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    ABSTRACT: Summary in English. Includes bibliographical references. Thesis (MDietetics--Faculty of Health Sciences)-University of Pretoria, 2006.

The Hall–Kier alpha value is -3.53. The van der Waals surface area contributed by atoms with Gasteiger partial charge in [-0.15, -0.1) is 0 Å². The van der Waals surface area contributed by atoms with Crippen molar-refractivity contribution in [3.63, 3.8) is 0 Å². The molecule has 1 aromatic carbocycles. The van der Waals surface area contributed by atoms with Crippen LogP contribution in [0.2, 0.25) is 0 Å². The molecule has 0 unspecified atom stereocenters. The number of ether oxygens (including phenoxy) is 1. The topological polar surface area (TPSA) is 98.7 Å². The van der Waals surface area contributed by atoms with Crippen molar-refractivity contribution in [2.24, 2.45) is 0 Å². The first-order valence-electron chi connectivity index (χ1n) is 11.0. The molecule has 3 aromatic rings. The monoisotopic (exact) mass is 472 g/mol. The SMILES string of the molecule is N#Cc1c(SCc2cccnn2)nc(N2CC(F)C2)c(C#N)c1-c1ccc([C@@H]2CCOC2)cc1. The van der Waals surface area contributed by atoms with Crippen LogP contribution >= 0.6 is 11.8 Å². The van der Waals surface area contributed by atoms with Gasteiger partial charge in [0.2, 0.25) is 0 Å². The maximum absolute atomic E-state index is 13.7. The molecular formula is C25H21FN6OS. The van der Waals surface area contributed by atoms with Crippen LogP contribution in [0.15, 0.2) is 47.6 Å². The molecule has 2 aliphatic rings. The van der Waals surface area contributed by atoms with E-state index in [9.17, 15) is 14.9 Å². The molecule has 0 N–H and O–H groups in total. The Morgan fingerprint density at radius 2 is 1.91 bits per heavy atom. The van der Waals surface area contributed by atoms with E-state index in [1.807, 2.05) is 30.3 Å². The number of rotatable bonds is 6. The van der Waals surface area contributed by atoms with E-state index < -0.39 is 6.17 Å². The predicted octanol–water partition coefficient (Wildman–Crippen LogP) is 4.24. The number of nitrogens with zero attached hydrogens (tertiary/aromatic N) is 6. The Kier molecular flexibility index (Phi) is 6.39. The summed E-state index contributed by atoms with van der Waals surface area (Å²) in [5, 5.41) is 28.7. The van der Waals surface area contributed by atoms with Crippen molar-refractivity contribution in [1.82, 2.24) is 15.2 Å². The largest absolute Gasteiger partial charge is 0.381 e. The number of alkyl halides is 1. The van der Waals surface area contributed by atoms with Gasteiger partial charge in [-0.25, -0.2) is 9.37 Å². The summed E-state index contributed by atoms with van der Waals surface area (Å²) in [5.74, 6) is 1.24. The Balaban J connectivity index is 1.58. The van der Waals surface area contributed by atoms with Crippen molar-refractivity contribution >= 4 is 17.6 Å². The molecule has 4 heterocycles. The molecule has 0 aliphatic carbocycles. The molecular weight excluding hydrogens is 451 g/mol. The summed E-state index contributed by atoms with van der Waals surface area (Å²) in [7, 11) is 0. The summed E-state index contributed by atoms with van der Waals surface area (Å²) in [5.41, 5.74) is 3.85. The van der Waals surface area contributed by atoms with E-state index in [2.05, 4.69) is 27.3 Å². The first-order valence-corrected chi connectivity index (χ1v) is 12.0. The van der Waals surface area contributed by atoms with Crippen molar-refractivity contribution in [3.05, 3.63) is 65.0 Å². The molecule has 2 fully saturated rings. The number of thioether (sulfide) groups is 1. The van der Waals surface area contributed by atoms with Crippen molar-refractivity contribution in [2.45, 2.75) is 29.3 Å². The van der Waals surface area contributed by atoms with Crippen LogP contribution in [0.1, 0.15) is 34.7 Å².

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    ABSTRACT: Carbohydrates are a major energy source for the human body and particularly glucose is the only energy source for the brain. Thus glucose metabolism is important to maintain normal brain function. Evidence showed insulin resistance and diabetes are associated with cognitive decline and a large amount of highly processed carbohydrate intake; in other words, a high glycemic load diet, which increases blood glucose faster and insulin demand, is associated with increased risk of insulin resistance and diabetes. Based on this premise, the hypothesis that a high glycemic load (GL) diet increases the risk of incident Alzheimer’s disease (AD) was examined among Cache County elderly people in Northern Utah. At the baseline survey, 3,831 participants 65 years of age or older completed a food frequency questionnaire (FFQ) and cognitive screening. Observation time to collect the data for incident AD was approximately 10 years. Incident AD was determined by final consensus conference after multi-steps of screening. GL was calculated as the product of carbohydrate intake and glycemic index (GI) and adjusted for energy intake. FFQs from diabetics were considered to be invalid to assess dietary carbohydrates intake and excluded. The analysis was examined separately by gender.The Cox proportional hazard regression model in survival analysis was used to relate GL to incident AD using a time variable with age of AD onset. There was no association in men but a negative association in women in the unadjusted model. Evidence of confounding by total kcal was apparent in women, particularly in the lowest GL group, which had the highest total kcal mean intake. Finally no association between GL and AD was found after adjustment for education, myocardial infarction (MI), stroke, Body Mass Index (BMI), physical activity, smoking, alcohol use, APOE ε-4 alleles, multi-vitamins use, total kcal, and controlling interaction between GL and total kcal.The low GL group had unique characteristics in lifestyle factors, macro-nutrients intake, and pattern of food use. The inverse relationship between GL and total kcal may partly be explained by lifestyle factors, particularly alcohol intake. The characteristics of low GL group, current smokers, alcohol users, and their relationship and interaction between total kcal and risk of AD should be explored further.